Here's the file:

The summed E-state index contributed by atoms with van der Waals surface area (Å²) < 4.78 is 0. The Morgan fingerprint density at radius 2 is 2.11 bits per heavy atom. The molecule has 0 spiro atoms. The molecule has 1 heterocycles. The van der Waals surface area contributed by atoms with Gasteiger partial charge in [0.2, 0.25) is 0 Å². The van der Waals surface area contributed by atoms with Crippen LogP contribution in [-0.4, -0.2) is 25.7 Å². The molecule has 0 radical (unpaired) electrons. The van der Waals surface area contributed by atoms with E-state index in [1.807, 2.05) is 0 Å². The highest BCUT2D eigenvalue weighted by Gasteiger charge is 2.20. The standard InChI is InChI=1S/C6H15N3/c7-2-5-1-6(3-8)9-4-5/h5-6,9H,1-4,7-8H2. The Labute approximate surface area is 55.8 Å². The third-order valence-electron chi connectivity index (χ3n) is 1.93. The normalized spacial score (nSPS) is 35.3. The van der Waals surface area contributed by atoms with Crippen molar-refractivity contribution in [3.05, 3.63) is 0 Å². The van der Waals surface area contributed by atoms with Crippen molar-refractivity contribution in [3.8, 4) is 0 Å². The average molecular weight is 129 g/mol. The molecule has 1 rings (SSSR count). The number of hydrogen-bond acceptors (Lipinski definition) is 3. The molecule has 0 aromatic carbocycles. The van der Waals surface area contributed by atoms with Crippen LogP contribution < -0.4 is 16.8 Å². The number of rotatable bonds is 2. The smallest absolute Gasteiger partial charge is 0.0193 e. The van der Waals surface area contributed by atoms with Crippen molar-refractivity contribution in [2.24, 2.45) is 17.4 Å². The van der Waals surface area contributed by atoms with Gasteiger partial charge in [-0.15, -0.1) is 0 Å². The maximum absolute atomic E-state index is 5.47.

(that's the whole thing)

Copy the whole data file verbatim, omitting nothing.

The summed E-state index contributed by atoms with van der Waals surface area (Å²) < 4.78 is 0. The Morgan fingerprint density at radius 2 is 2.11 bits per heavy atom. The molecule has 0 spiro atoms. The molecule has 1 heterocycles. The van der Waals surface area contributed by atoms with Gasteiger partial charge in [0.2, 0.25) is 0 Å². The van der Waals surface area contributed by atoms with Crippen LogP contribution in [-0.4, -0.2) is 25.7 Å². The molecule has 0 radical (unpaired) electrons. The van der Waals surface area contributed by atoms with E-state index in [1.807, 2.05) is 0 Å². The highest BCUT2D eigenvalue weighted by Gasteiger charge is 2.20. The standard InChI is InChI=1S/C6H15N3/c7-2-5-1-6(3-8)9-4-5/h5-6,9H,1-4,7-8H2. The Labute approximate surface area is 55.8 Å². The third-order valence-electron chi connectivity index (χ3n) is 1.93. The normalized spacial score (nSPS) is 35.3. The van der Waals surface area contributed by atoms with Crippen molar-refractivity contribution in [3.05, 3.63) is 0 Å². The van der Waals surface area contributed by atoms with Crippen molar-refractivity contribution in [3.8, 4) is 0 Å². The average molecular weight is 129 g/mol. The molecule has 1 rings (SSSR count). The number of hydrogen-bond acceptors (Lipinski definition) is 3. The molecule has 0 aromatic carbocycles. The van der Waals surface area contributed by atoms with Crippen LogP contribution < -0.4 is 16.8 Å². The number of rotatable bonds is 2. The smallest absolute Gasteiger partial charge is 0.0193 e. The van der Waals surface area contributed by atoms with Crippen molar-refractivity contribution in [2.24, 2.45) is 17.4 Å². The van der Waals surface area contributed by atoms with Gasteiger partial charge in [-0.15, -0.1) is 0 Å². The maximum absolute atomic E-state index is 5.47.